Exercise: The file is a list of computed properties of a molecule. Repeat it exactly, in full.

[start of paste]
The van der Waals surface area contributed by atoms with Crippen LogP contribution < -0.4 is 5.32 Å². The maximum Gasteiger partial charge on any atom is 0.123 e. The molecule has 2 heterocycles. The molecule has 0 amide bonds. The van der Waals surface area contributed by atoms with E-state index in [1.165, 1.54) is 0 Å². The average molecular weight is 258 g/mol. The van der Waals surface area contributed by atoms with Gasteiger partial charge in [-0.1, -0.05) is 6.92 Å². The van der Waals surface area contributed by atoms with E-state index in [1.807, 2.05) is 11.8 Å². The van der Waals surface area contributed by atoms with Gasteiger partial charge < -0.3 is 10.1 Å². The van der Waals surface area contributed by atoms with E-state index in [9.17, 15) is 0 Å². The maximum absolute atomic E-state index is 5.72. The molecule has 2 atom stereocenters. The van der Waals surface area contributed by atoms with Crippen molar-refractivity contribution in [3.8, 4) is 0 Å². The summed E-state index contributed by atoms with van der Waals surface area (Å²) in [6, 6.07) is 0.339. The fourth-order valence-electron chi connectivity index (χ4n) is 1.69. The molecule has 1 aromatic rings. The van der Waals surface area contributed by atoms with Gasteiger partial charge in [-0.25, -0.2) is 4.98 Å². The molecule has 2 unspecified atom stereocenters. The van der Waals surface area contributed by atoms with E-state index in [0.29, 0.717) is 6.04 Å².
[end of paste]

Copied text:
The van der Waals surface area contributed by atoms with Crippen LogP contribution < -0.4 is 5.32 Å². The maximum Gasteiger partial charge on any atom is 0.123 e. The molecule has 2 heterocycles. The molecule has 0 amide bonds. The van der Waals surface area contributed by atoms with E-state index in [1.165, 1.54) is 0 Å². The average molecular weight is 258 g/mol. The van der Waals surface area contributed by atoms with Gasteiger partial charge in [-0.1, -0.05) is 6.92 Å². The van der Waals surface area contributed by atoms with E-state index in [1.807, 2.05) is 11.8 Å². The van der Waals surface area contributed by atoms with Gasteiger partial charge < -0.3 is 10.1 Å². The van der Waals surface area contributed by atoms with E-state index in [9.17, 15) is 0 Å². The maximum absolute atomic E-state index is 5.72. The molecule has 2 atom stereocenters. The van der Waals surface area contributed by atoms with Crippen molar-refractivity contribution in [3.8, 4) is 0 Å². The summed E-state index contributed by atoms with van der Waals surface area (Å²) in [6, 6.07) is 0.339. The fourth-order valence-electron chi connectivity index (χ4n) is 1.69. The molecule has 1 aromatic rings. The van der Waals surface area contributed by atoms with Gasteiger partial charge in [-0.25, -0.2) is 4.98 Å². The molecule has 2 unspecified atom stereocenters. The van der Waals surface area contributed by atoms with E-state index in [0.29, 0.717) is 6.04 Å².